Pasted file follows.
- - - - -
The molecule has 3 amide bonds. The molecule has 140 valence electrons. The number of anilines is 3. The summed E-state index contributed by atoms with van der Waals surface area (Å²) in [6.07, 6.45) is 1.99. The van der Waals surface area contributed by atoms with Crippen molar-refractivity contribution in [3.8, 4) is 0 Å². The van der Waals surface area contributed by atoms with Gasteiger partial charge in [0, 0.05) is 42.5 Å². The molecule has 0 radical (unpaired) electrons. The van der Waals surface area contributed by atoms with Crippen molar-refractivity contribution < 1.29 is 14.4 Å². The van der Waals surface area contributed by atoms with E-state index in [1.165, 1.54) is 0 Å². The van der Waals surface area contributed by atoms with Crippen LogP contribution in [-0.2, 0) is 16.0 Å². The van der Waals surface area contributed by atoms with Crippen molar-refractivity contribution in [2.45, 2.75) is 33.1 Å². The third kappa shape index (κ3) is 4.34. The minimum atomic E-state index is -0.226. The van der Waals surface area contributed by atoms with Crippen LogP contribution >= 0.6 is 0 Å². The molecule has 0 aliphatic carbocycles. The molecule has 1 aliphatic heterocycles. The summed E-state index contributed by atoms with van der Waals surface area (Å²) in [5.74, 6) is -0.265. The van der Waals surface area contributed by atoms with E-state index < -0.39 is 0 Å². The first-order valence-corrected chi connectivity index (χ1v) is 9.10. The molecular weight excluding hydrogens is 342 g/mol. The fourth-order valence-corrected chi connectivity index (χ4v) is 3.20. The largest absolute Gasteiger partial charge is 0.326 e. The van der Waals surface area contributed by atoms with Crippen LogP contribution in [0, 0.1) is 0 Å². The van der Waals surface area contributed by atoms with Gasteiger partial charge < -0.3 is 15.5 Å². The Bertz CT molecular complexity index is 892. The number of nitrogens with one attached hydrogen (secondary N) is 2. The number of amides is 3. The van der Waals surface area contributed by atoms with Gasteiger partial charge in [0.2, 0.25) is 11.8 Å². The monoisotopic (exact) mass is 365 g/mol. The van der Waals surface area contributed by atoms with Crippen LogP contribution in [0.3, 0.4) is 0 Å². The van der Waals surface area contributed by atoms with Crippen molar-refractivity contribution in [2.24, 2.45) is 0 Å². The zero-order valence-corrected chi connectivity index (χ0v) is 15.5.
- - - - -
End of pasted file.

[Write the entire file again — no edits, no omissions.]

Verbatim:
The molecule has 3 amide bonds. The molecule has 140 valence electrons. The number of anilines is 3. The summed E-state index contributed by atoms with van der Waals surface area (Å²) in [6.07, 6.45) is 1.99. The van der Waals surface area contributed by atoms with Crippen molar-refractivity contribution in [3.8, 4) is 0 Å². The van der Waals surface area contributed by atoms with Gasteiger partial charge in [0, 0.05) is 42.5 Å². The molecule has 0 radical (unpaired) electrons. The van der Waals surface area contributed by atoms with Crippen molar-refractivity contribution < 1.29 is 14.4 Å². The van der Waals surface area contributed by atoms with E-state index in [1.165, 1.54) is 0 Å². The van der Waals surface area contributed by atoms with Crippen LogP contribution in [-0.2, 0) is 16.0 Å². The van der Waals surface area contributed by atoms with Crippen molar-refractivity contribution in [2.45, 2.75) is 33.1 Å². The third kappa shape index (κ3) is 4.34. The minimum atomic E-state index is -0.226. The van der Waals surface area contributed by atoms with Crippen LogP contribution >= 0.6 is 0 Å². The molecule has 0 aliphatic carbocycles. The molecule has 1 aliphatic heterocycles. The summed E-state index contributed by atoms with van der Waals surface area (Å²) in [5.74, 6) is -0.265. The van der Waals surface area contributed by atoms with E-state index < -0.39 is 0 Å². The first-order valence-corrected chi connectivity index (χ1v) is 9.10. The molecular weight excluding hydrogens is 342 g/mol. The fourth-order valence-corrected chi connectivity index (χ4v) is 3.20. The largest absolute Gasteiger partial charge is 0.326 e. The van der Waals surface area contributed by atoms with Crippen LogP contribution in [0, 0.1) is 0 Å². The van der Waals surface area contributed by atoms with Gasteiger partial charge < -0.3 is 15.5 Å². The Bertz CT molecular complexity index is 892. The number of nitrogens with one attached hydrogen (secondary N) is 2. The number of amides is 3. The van der Waals surface area contributed by atoms with Gasteiger partial charge in [0.2, 0.25) is 11.8 Å². The monoisotopic (exact) mass is 365 g/mol. The van der Waals surface area contributed by atoms with Crippen LogP contribution in [0.3, 0.4) is 0 Å². The van der Waals surface area contributed by atoms with Crippen molar-refractivity contribution in [2.24, 2.45) is 0 Å². The zero-order valence-corrected chi connectivity index (χ0v) is 15.5.